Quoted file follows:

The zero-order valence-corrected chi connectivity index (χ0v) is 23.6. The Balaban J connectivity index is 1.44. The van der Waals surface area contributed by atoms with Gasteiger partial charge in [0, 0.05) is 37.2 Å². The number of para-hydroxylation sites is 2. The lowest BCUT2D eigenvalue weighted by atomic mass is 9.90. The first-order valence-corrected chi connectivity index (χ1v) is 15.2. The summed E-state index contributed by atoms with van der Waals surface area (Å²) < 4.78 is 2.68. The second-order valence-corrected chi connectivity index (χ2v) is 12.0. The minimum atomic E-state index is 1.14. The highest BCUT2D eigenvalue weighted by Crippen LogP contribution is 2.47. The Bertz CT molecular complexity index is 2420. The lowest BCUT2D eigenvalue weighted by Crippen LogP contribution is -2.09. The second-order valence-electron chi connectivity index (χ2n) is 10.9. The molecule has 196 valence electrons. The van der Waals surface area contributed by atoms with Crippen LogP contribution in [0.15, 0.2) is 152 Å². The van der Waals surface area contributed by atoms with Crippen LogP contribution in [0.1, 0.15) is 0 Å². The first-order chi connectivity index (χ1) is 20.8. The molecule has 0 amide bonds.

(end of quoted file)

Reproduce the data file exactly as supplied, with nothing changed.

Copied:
The zero-order valence-corrected chi connectivity index (χ0v) is 23.6. The Balaban J connectivity index is 1.44. The van der Waals surface area contributed by atoms with Gasteiger partial charge in [0, 0.05) is 37.2 Å². The number of para-hydroxylation sites is 2. The lowest BCUT2D eigenvalue weighted by atomic mass is 9.90. The first-order valence-corrected chi connectivity index (χ1v) is 15.2. The summed E-state index contributed by atoms with van der Waals surface area (Å²) < 4.78 is 2.68. The second-order valence-corrected chi connectivity index (χ2v) is 12.0. The minimum atomic E-state index is 1.14. The highest BCUT2D eigenvalue weighted by Crippen LogP contribution is 2.47. The Bertz CT molecular complexity index is 2420. The lowest BCUT2D eigenvalue weighted by Crippen LogP contribution is -2.09. The second-order valence-electron chi connectivity index (χ2n) is 10.9. The molecule has 196 valence electrons. The van der Waals surface area contributed by atoms with Crippen LogP contribution in [0.15, 0.2) is 152 Å². The van der Waals surface area contributed by atoms with Crippen LogP contribution in [0.1, 0.15) is 0 Å². The first-order chi connectivity index (χ1) is 20.8. The molecule has 0 amide bonds.